5. Network Infrastructure—I would be remiss by ignoring the underlying infrastructure. We hear it all the time from our manufacturing clients. They implement new technologies, whether that is mobile scanners, forklift mobility, tablets, or AMRs at scale, but fail to include robust wireless, directional antennas, or modern technologies like private cellular.

Traditional networking done right ensures all endpoints have a strong signal and no dead spots, which are critical to ensure positive end-user adoption and productivity. Private cellular is another great technology. It allows your organization to deliver strong 5G signals anywhere in the warehouse, eliminates access point hopping, and provides constant access for high mobility and high bandwidth applications. Most warehouse devices natively support 5G, and when it comes to the high mobility use cases, including forklifts and AMRs. 

Forklifts Deserve Love Too

In manufacturing, we often speak to the most advanced technologies surrounding smart manufacturing or Industry 4.0, like artificial intelligence and robotics. Not every business is ready to adopt the latest technologies in the marketplace. Investing in forklift software, mounted tablets, and modern warehouse scanners can significantly increase productivity and support growth.

Like any other business process, opportunities to simplify and increase forklift productivity will help mitigate workforce challenges or help your business scale to match growth in demand. Whether your business is performing paper-based picking, or looking to upgrade that old end-of-life forklift technology, modern forklift solutions have advanced and can provide more capabilities to improve productivity and ergonomics, support a wide range of tasks, and even contribute to improved safety.

For example, some solutions detect possible collisions, prevent mobile device usage while in motion, and even reduce fatigue or repetitive injury through product design.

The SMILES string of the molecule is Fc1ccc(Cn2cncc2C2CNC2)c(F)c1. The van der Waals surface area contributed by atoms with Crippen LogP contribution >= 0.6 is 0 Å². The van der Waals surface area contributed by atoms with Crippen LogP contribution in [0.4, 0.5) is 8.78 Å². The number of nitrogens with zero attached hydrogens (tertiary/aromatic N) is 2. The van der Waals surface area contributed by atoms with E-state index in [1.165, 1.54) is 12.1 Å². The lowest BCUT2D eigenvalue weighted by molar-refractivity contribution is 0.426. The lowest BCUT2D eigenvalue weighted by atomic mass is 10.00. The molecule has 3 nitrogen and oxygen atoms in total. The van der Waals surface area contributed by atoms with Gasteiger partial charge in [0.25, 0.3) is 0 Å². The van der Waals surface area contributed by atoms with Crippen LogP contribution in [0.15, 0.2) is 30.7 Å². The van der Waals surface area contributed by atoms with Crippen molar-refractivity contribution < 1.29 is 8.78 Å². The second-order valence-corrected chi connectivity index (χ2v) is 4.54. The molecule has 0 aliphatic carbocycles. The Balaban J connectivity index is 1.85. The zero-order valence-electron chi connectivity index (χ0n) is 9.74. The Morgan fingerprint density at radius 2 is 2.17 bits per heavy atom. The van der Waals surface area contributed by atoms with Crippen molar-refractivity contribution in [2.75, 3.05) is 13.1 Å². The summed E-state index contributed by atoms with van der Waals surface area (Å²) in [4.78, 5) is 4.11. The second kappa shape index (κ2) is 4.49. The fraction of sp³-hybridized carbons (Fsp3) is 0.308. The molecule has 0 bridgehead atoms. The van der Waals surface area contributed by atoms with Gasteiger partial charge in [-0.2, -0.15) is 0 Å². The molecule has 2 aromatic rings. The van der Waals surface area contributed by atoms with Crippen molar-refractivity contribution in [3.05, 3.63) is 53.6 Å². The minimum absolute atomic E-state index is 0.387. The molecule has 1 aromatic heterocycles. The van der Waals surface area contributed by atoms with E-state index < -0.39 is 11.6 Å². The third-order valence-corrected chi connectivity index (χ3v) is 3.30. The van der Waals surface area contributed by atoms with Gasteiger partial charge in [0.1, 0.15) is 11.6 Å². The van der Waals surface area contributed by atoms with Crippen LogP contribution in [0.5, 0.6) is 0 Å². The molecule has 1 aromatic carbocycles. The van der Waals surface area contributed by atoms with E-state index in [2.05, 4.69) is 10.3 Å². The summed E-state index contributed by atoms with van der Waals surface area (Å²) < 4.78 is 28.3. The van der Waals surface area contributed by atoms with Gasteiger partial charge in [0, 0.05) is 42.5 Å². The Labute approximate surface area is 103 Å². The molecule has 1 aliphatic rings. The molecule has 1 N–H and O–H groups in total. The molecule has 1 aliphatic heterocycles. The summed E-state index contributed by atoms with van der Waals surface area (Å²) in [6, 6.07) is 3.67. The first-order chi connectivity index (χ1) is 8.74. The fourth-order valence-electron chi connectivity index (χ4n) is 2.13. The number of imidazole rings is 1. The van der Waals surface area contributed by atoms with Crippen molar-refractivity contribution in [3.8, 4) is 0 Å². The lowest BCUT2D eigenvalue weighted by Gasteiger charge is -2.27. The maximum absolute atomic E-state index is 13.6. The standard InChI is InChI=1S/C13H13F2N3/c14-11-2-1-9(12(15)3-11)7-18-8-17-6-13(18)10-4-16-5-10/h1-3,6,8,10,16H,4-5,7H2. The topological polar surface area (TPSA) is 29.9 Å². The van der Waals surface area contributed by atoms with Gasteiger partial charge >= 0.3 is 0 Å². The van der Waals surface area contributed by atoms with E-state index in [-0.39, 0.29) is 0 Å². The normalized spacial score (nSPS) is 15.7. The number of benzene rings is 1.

Let’s Make It Happen

We understand that manufacturers are at different points in their smart warehouse operations. Our Manufacturing Practice regularly works with manufacturing organizations to help them grow and improve their business by applying enabling technologies to maximize warehouse resources, and support business objectives.

Our Manufacturing Practice has a team of experts from trade and an evolving portfolio of manufacturing solutions. It assists IT and OT teams by augmenting their existing skillsets with complimentary advisory services to help your business accelerate technology adoption where it matters most. If your business is interested in learning more about how we support modern warehouse operations, engage Connection’s Manufacturing Practice to discover more about this technology, available services, and the many use cases that may benefit your organization.


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Ryan Spurr is the Director of Manufacturing Strategy at Connection with 20+ years of experience in manufacturing, information technology, and portfolio leadership. He leads the Connection Manufacturing Practice, go-to-market strategy, client engagement, and advisory services focusing on operational technology (OT) and information technology that make manufacturers more digitally excellent.